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This article argues that the COVID-19 crisis has brought to light the importance of state democratic capacities linked with humanist governance. This requires securing individuals’ silent freedoms as embedded in the way “developmental” institutions that constitute social relations and well-being are governed. I argue health and well-being inequalities brought out by the crisis are but a manifestation of the way, in the context of the competition paradigm in global governance, states have become relatedly more punitive and dis-embedded from society. The answer lies in providing a more explicit defence of the features of a human development democratic state. An implication is to move democratic theory beyond the concern with redistributive and participatory features of democracy to consider foundational institutional properties of democratic deepening and freedom in society.

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Reviews

The Environment as an Umbrella Concept; From Word to Historical Concept

Risto-Matti Matero and Juan Alejandro Pautasso

Paul Warde, Libby Robin, and Sverker Sörlin, The Environment: A History of the Idea (Baltimore, MD: John Hopkins University Press, 2018), 244 pp.

Fabio Wasserman, ed., El mundo en movimiento: El concepto de revolución en Iberoamérica y el Atlántico norte (siglos XVII–XX) [The world in motion: The concept of revolution in Iberian America and the North Atlantic (seventeenth–twentieth centuries)] (Buenos Aires: Miño y Dávila editores, 2019), 293 pp.

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Barbara Prainsack

Abstract

This short article discusses how the COVID-19 crisis has affected solidarity. It starts by defining solidarity in such a way that it can be distinguished from other types of support and pro-social practice, and by arguing that solidarity can manifest itself at three different levels: at the inter-personal level, the group level, or at the level of legal and contractual norms. Drawing upon findings from two ongoing studies on personal and societal effects of the COVID-19 crisis, I then go on to argue that, while forms of inter-personal solidarity have been shifting even during the first weeks and months of the crisis, the importance of institutionalized solidarity is becoming increasingly apparent. The most resilient societies in times of COVID-19 have not been those with the best medical technology or the strictest pandemic containment measures, but those with good public infrastructures and other solidaristic institutions.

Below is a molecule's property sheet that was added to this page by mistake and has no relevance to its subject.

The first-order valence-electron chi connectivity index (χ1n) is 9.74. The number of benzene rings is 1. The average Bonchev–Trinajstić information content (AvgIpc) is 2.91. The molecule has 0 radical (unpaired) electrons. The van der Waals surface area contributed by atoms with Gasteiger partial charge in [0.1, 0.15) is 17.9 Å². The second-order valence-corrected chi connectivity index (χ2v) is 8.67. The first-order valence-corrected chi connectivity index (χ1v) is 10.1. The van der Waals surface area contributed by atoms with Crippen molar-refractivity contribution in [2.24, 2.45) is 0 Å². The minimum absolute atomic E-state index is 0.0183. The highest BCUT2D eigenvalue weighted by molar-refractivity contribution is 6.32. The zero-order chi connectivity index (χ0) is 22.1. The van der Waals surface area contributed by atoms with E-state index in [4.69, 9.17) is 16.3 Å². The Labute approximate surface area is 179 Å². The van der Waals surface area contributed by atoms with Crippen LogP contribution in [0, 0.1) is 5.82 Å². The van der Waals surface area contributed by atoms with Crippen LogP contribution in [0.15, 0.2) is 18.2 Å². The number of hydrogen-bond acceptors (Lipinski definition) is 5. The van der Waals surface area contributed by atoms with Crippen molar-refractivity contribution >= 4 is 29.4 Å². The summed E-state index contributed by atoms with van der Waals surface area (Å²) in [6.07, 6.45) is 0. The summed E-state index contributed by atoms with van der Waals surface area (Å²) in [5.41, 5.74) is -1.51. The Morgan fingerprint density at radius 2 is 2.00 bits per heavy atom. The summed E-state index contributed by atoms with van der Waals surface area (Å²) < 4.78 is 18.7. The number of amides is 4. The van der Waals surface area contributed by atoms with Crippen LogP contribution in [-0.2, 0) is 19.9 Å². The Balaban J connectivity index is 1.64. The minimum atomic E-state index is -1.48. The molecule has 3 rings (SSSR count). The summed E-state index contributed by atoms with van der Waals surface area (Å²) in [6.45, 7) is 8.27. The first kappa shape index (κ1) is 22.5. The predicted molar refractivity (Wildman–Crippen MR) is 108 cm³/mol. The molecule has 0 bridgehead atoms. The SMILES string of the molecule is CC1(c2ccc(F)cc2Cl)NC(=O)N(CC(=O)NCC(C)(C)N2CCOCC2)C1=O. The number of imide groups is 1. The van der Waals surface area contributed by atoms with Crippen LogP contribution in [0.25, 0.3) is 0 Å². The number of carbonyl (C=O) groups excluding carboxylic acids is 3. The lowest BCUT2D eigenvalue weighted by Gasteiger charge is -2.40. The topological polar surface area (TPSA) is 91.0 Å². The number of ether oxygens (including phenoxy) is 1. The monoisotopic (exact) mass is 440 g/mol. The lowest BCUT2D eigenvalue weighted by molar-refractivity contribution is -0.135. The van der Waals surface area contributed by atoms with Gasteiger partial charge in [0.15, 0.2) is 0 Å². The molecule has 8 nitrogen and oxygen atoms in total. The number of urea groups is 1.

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Something Gleaming

Exemplary Resistance and the Shadows of Complicity

Bronwyn Leebaw

Abstract

What kinds of lessons can be learned from stories of those who resisted past abuses and injustices? How should such stories be recovered, and what do they have to teach us about present day struggles for justice and accountability? This paper investigates how Levi, Broz, and Arendt formulate the political role of storytelling as response to distinctive challenges associated with efforts to resist systematic forms of abuse and injustice. It focuses on how these thinkers reflected on such themes as witnesses, who were personally affected, to varying degrees, by atrocities under investigation. Despite their differences, these thinkers share a common concern with the way that organised atrocities are associated with systemic logics and grey zones that make people feel that it would be meaningless or futile to resist. To confront such challenges, Levi, Arendt and Broz all suggest, it is important to recover stories of resistance that are not usually heard or told in ways that defy the expectations of public audiences. Their distinctive storytelling strategies are not rooted in clashing theories of resistance, but rather reflect different perspectives on what is needed to make resistance meaningful in contexts where the failure of resistance is intolerable.

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Peter Levine

Abstract

The COVID-19 pandemic raises questions about the future of democracy and civil society. Some recent predictions seem to use the suffering to score points in ongoing political arguments. As a better example of how to describe the future during a crisis, I cite the prophetic voice of Martin Luther King, Jr. King does not merely predict: he calls for action, joins the action, and makes himself responsible for its success or failure. With these cautions about prediction in mind, I venture two that may guide immediate responses. First, communities may erect or strengthen unjustifiable barriers to outsiders, because boundaries enhance collective action. Second, although the pandemic may not directly change civic behavior, an economic recession will bankrupt some organizations through which people engage.